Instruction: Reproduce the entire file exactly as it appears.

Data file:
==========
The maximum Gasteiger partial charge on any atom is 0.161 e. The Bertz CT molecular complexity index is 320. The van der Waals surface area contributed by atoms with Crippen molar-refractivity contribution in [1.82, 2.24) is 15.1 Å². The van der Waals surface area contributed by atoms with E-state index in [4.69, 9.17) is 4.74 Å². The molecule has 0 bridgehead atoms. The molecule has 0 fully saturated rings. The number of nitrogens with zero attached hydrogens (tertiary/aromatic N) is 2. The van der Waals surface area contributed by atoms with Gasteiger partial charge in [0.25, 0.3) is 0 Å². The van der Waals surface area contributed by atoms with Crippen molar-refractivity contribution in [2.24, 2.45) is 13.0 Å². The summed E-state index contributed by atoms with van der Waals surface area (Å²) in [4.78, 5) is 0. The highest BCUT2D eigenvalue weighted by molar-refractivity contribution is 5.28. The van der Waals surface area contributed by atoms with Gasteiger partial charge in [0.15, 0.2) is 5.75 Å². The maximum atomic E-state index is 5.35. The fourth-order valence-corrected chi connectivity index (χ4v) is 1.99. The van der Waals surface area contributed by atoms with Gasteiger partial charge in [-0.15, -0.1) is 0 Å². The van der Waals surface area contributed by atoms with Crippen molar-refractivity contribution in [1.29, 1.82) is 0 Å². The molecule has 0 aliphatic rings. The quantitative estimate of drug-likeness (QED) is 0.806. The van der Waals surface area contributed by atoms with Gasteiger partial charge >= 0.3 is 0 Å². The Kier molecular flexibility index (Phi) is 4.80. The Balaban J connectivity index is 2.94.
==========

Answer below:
The maximum Gasteiger partial charge on any atom is 0.161 e. The Bertz CT molecular complexity index is 320. The van der Waals surface area contributed by atoms with Crippen molar-refractivity contribution in [1.82, 2.24) is 15.1 Å². The van der Waals surface area contributed by atoms with E-state index in [4.69, 9.17) is 4.74 Å². The molecule has 0 bridgehead atoms. The molecule has 0 fully saturated rings. The number of nitrogens with zero attached hydrogens (tertiary/aromatic N) is 2. The van der Waals surface area contributed by atoms with Gasteiger partial charge in [0.25, 0.3) is 0 Å². The van der Waals surface area contributed by atoms with Crippen molar-refractivity contribution in [2.24, 2.45) is 13.0 Å². The summed E-state index contributed by atoms with van der Waals surface area (Å²) in [4.78, 5) is 0. The highest BCUT2D eigenvalue weighted by molar-refractivity contribution is 5.28. The van der Waals surface area contributed by atoms with Gasteiger partial charge in [0.15, 0.2) is 5.75 Å². The maximum atomic E-state index is 5.35. The fourth-order valence-corrected chi connectivity index (χ4v) is 1.99. The van der Waals surface area contributed by atoms with Gasteiger partial charge in [-0.15, -0.1) is 0 Å². The van der Waals surface area contributed by atoms with Crippen molar-refractivity contribution in [1.29, 1.82) is 0 Å². The molecule has 0 aliphatic rings. The quantitative estimate of drug-likeness (QED) is 0.806. The van der Waals surface area contributed by atoms with Gasteiger partial charge >= 0.3 is 0 Å². The Kier molecular flexibility index (Phi) is 4.80. The Balaban J connectivity index is 2.94.